Posted 06 December 2012 - 07:11 PM
If there's fresh, local seafood in a downscale setting, that would be ideal, but I'm up for anything and everything.
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Posted 06 December 2012 - 09:46 PM
Having said all this if the weather is partly cloudy and in the mid '60's I would give serious consideration to Stoney's on Broome Island road. It's been two or so years since we've been but we loved the place. They also have a floating (yes, floating) outdoor deck that you can eat on. GREAT crab cakes (once upon a time was the best in area by the Post), cream of crab soup, outstanding cole slaw and serious in house cake and pie. On the water. Literally. A great MD seafood restaurant we have driven from Reston specifically to go to.
How far is Prince Frederck? The owners of the original Jerry's in Seabrook moved there and opened Jerry's Place which has become a new legend.
Posted 08 December 2012 - 11:16 AM
I was actually just across the street from Cafe des Artistes (which is in the heart of "old" Leonardtown). Having several hours to kill, I did a little research, and find myself typing this in Ridge, Maryland, about a 25-mile drive from Leonardtown. On the way, I passed through St. Mary's City where I'll probably visit on the way back (they've really built this up as a tourist attraction).
My destination was Courtney's, which has been open since 1955. As I cut west and wound closer to the water, the road ended, and I found myself in front of an impossibly romantic cinder-block building, completely desolate and empty to the point where I wasn't sure it was even open.
I walked into a dark, empty restaurant, staffed by one, single person: a brusque, no-nonsense lady who is probably Asian, or part Hispanic, or both (I'm guessing she's Filipina). Yes, they were open, and no, she wasn't going to serve me any seafood. It was 10 AM, and they were serving breakfast only.
I pleaded my case, saying that I came "all the way from Virginia" (which, in retrospect, is silly since Virginia is right across the Route 301 bridge). She was adamant that she couldn't turn the deep fryer on until about 11:30, and that made perfect sense. I (politely) pressed further, saying that if she could just pan-fry or broil me something fresh, that would be perfect.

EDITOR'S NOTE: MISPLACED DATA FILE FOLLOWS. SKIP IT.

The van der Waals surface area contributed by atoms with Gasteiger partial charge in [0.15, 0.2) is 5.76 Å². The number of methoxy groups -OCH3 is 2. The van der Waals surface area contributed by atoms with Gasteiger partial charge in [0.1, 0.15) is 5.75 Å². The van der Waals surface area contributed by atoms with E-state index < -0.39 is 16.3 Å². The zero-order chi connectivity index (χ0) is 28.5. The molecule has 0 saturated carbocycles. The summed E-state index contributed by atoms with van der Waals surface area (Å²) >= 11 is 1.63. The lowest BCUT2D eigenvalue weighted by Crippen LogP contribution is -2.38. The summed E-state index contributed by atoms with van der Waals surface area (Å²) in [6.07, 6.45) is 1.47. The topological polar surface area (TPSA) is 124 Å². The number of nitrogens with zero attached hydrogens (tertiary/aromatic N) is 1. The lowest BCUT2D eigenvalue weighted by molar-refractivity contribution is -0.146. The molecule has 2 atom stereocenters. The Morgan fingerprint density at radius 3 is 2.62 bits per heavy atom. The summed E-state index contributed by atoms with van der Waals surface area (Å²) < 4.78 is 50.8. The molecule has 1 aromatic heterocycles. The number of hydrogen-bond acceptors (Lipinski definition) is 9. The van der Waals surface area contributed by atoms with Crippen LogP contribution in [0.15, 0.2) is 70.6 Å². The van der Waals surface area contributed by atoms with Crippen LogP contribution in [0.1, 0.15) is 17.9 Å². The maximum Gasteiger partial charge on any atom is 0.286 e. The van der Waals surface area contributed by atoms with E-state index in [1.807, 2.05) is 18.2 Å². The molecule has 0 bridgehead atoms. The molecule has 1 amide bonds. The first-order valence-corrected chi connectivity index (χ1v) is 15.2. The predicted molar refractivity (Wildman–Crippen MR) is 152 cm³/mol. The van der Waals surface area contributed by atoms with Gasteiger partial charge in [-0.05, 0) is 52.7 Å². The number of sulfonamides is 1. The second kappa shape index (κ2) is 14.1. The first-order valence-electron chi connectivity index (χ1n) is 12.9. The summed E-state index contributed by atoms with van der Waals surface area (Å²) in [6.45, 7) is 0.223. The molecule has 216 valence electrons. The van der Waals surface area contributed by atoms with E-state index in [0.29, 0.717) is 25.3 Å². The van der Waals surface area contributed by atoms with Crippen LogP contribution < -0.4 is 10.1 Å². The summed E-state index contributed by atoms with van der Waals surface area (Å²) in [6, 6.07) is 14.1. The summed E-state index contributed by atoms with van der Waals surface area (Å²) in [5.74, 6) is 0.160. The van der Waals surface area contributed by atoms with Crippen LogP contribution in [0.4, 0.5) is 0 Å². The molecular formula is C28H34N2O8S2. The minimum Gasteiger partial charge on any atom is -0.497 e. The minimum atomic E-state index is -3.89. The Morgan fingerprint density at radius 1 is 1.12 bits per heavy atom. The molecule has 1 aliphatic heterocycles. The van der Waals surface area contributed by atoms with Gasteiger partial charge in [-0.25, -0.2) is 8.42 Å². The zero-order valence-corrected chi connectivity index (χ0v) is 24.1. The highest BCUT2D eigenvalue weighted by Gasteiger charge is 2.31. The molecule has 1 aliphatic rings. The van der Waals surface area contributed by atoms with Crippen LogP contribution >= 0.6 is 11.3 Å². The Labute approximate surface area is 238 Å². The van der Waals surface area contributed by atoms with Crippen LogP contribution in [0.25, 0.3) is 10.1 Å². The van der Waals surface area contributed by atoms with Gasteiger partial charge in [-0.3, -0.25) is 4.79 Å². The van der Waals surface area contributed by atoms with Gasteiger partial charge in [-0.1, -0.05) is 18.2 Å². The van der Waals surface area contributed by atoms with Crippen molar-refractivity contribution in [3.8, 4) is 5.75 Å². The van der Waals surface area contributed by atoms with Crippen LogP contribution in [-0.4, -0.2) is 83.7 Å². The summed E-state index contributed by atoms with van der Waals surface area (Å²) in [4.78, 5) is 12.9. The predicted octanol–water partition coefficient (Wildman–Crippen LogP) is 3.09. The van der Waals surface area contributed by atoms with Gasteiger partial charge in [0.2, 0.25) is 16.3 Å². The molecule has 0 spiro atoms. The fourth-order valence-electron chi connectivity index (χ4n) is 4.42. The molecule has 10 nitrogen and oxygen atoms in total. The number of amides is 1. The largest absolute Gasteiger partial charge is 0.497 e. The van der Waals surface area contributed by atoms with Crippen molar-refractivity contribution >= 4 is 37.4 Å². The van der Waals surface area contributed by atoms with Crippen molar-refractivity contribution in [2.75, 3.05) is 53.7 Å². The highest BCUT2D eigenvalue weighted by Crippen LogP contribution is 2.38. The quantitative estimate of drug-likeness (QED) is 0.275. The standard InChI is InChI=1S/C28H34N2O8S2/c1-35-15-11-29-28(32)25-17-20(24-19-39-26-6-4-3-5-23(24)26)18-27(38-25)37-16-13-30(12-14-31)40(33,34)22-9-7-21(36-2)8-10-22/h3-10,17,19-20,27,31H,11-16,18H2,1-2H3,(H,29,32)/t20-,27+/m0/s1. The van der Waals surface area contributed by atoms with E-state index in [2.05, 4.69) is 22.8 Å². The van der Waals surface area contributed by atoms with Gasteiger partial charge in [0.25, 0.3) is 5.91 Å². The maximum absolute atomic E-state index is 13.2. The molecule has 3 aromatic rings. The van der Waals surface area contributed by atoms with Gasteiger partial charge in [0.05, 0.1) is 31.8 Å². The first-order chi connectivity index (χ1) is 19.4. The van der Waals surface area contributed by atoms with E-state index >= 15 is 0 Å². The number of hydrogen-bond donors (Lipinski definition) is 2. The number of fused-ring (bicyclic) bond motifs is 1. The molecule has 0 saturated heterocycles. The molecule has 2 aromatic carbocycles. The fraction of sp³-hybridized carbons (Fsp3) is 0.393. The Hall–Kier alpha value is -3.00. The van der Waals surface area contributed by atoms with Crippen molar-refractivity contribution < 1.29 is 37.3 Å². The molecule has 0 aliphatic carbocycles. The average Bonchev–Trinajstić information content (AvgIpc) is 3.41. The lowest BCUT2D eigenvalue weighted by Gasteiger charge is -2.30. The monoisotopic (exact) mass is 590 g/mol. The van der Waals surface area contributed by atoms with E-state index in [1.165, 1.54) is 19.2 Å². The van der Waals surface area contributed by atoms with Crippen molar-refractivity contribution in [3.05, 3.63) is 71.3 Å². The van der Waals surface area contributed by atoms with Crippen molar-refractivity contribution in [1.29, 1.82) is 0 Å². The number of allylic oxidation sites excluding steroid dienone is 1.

"What do you want?" she asked.
"Whatever is fresh and good," I answered. "Sea Trout, Sea Squab, Rockfish - whatever you think."
"What do you want to drink?"
"A Diet Coke."
"Here you go," she said, handing me the soda.
Fifteen minutes later, I heard the deep fryer roaring, and yes, I felt guilty. Julie (to whom I introduced myself and thanked profusely) appeared with deep-fried White Perch ($11.99), french fries, a grilled roll, tomato slice, orange wedge, pat of butter, and tub of tartar sauce. These breaded, deep-fried strips of white perch could have come straight from Le Bernardin, as far as I'm concerned. They are not fancy at all, but they are excellent - fresh, well-battered, beautifully fried. And she did it all as a special order - a favor for a stranger who she'd never seen before, and who she'll never see again. A classic case of a person with a faux-gruff exterior hiding a heart of gold.
You want to come to Courtney's for one thing, and one thing only: fresh seafood, and in particular I would order the Fried Local FIsh Platter ($18.99 at dinner, you can also order it broiled and I suspect they'll serve it at lunch if you ask) that might contain sea trout, flounder, bluefish, white perch, rockfish, sea squab, or croaker. The french fries are excellent, but of course not worth a special trip to Ridge.
I'm pretty sure that I'll always remember this meal, not because it was "so great," but because a special moment was made out of nothing - I am so glad I came to Courtney's. Thank you, Julie.
Also tagged with one or more of these keywords: St. Marys County, Leonardtown
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